I would like to argue that a level-set will benefit health professionals and medical education stakeholders as well. A primary reason for my blog, Data and Donuts, was reminiscent of the clever strategies needed to bring people into meetings with the single goal of teaching analytics to collaborative teams. Eyes would roll back and yawns stifled silent screams. The solution? Promise everyone a donut. Who doesn't love a donut? It was learned that the masses would attend unable to resist the siren song of a tasty treat. Now your eyeballs wouldn't be the only glazed orb in the room...
All statistics are not created equal (or equally effective)
Continuous data is incremental data. Think of blood pressure values, weight, height, or age--you get the picture. A good rule of thumb is to recall that one unit change (increment) means the same across the entire range of data values. Binary data is a simple yes or no. Yes I am female, no I don't have the disease in question, and no I do not smoke. You will notice that I included categorical in parentheses above as an extension of binary data category. Categorical data is actually an expansion of simple binary (yes or no) to include additional categories.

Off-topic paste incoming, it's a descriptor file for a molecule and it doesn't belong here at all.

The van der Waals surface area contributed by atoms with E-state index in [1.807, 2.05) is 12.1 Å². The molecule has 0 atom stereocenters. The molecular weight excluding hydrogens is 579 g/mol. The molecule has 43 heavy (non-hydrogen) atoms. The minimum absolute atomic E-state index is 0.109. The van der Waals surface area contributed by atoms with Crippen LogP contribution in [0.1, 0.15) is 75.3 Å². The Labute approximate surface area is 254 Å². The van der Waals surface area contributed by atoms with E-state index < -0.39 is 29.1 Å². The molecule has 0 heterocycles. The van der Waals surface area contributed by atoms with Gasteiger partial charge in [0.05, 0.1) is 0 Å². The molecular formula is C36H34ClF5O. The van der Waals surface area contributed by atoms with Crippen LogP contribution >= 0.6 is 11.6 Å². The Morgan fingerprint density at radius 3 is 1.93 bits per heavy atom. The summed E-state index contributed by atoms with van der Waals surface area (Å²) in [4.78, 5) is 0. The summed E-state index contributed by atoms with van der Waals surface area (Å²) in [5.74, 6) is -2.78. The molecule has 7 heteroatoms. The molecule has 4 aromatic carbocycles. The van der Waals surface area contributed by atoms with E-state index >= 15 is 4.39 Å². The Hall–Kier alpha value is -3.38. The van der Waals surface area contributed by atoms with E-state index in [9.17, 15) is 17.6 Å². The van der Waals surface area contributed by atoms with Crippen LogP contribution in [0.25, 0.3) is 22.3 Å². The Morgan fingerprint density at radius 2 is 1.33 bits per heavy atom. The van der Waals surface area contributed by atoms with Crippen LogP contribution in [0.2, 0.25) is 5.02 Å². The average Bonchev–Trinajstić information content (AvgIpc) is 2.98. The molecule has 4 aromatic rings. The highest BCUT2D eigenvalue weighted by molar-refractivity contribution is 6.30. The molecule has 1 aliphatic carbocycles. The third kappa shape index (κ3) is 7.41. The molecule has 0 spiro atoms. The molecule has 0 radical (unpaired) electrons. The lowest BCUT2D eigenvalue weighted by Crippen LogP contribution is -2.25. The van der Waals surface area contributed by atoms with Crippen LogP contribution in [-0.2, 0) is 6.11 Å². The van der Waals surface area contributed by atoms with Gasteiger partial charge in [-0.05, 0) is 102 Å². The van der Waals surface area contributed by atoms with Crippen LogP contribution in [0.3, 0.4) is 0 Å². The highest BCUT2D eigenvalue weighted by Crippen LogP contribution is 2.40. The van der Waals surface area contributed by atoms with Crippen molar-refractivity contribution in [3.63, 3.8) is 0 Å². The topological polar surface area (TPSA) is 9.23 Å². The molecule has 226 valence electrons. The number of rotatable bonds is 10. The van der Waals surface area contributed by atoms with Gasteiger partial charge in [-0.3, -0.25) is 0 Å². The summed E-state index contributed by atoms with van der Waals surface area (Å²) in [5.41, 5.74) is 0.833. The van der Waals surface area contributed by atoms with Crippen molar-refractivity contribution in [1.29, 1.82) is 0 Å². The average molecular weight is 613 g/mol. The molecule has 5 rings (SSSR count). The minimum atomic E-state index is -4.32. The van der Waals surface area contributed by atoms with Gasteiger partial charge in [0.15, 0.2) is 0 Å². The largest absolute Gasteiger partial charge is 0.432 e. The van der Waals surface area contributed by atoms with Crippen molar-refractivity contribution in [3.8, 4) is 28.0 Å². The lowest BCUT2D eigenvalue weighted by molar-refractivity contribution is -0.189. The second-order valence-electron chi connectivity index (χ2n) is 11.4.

- Nominal--(no order) think of reporting race/ethnicity
- Ordinal--(order) recall degree of agreement used in Likert style questions
Thoughtful discussions about content development and outcomes analytics that apply the principles and frameworks of health policy and economics to persistent and perplexing health and health care problems
freelance medical content, health policy, and economics writer and insight analyst